Earlier this week we reported on a study that found individuals who were offered monetary incentives to lose weight were more likely to ditch the excess pounds than those spurred on solely by motivation or education.
Now a new tiny airline appears to have taken this "pay as you go" solution to heart. Samoa Airline announced this week that it plans to start pricing its first international flights based on the weight of the passenger and their luggage. Depending on the flight, each kilogram (2.2 pounds) costs 93 cents to $1.06.
According to the NBC News, Associated Press article, the weight-based pricing is not new to the airline, which launched in June. It has been using this pricing model since November, but in January the U.S. Department of Transportation approved its international route between American Samoa and Samoa. Thus this will be the first weight-based airline to service the domestic United States. That means the average American man weighing 195 pounds with a 35 pound bag would pay $97 to go one-way between Apia, Samoa, and Pago, American Samoa. Competitors typically charge $130 to $140 roundtrip for similar routes.
While not marketed as a means of combatting obesity, opponents of such a pricing system may charge this to be a discriminatory measure that directly targets obese or overweight individuals. However the airline's chief executive, Chris Langton explains the rationale differently, noting that "planes are run by weight and not by seat, and travelers should be educated on this important issue. The plane can only carry a certain amount of weight and that weight needs to be paid. There is no other way."
Proponents of such a weight based pricing system will likely agree that it s a fair, and reasonable free-market solution to travel pricing. Particularly since current pricing often uses random and intangible pricing where passengers pay costs that differ from $200 - $300 dollars for the same flight.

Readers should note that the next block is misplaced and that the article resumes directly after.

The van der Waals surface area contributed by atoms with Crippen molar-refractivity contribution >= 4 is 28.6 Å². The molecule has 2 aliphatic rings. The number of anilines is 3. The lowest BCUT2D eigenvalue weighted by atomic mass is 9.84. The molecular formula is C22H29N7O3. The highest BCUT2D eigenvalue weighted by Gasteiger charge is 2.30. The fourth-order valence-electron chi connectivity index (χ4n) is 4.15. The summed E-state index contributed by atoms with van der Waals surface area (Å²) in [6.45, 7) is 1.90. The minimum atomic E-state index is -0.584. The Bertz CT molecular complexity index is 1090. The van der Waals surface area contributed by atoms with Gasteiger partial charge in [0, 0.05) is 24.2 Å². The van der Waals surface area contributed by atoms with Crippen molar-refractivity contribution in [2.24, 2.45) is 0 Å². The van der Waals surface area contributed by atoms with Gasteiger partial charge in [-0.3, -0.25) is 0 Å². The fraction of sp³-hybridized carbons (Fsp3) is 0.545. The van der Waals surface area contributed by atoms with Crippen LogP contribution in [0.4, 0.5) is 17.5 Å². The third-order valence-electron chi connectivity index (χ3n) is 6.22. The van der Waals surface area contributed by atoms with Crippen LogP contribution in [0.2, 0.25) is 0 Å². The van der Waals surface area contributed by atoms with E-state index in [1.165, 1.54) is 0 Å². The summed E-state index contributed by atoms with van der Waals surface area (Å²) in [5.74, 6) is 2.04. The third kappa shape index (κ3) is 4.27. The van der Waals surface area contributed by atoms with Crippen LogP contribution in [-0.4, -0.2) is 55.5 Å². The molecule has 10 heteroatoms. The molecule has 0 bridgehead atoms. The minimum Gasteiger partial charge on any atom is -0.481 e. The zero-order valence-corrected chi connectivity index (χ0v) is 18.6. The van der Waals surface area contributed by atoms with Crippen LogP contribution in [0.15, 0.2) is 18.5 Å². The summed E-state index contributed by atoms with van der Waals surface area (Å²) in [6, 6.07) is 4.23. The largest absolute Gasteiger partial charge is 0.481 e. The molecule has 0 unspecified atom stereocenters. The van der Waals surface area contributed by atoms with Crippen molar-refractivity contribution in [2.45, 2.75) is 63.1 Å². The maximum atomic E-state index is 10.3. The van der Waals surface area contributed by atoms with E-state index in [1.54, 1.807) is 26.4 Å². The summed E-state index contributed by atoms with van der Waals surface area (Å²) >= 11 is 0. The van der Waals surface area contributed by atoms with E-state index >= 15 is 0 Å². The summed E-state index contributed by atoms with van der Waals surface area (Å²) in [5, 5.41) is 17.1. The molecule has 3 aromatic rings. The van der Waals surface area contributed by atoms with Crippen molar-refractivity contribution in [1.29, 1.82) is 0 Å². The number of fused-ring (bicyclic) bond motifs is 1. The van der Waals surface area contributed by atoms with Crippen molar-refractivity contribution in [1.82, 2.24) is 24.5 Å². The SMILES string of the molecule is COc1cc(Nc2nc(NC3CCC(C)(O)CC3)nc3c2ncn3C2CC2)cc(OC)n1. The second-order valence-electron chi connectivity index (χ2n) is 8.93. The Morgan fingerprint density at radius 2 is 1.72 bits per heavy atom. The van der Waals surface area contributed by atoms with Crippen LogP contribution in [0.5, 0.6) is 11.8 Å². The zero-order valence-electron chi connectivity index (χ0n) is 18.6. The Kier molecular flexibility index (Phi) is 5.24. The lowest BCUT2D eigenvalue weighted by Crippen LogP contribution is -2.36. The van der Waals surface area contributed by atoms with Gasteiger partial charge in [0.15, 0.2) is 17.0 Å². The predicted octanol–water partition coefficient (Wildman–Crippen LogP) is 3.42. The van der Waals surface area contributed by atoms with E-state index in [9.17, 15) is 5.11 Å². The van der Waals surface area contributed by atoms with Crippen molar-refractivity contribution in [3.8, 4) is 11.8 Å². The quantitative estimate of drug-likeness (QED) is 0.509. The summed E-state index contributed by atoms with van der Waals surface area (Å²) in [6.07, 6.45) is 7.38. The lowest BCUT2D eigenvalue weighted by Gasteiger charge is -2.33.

"It will be interesting to see how other domestic airline carriers respond to this new concept," says ACSH s associate director Cheryl Martin "This is one situation where monitoring one's weight will actually pays off monetarily -- perhaps offering passengers that additional incentive needed to lose excess weight."
As ACSH regularly points out, the health effects of obesity are numerous, but the key to controlling weight does not necessarily require imposing broad mandates, such as banning large-soda sizes, or taxing so-called "junk food." ACSH prefers to stress the importance of educating the public on proper diet choices, sufficient exercise, and other incentives that motivate individuals to want to lose or maintain a healthy weight on an individual basis.
While this new airline pricing system is not proffered as a way to encourage people to control weight -- from a public health perspective it may very well be the unintended positive effect.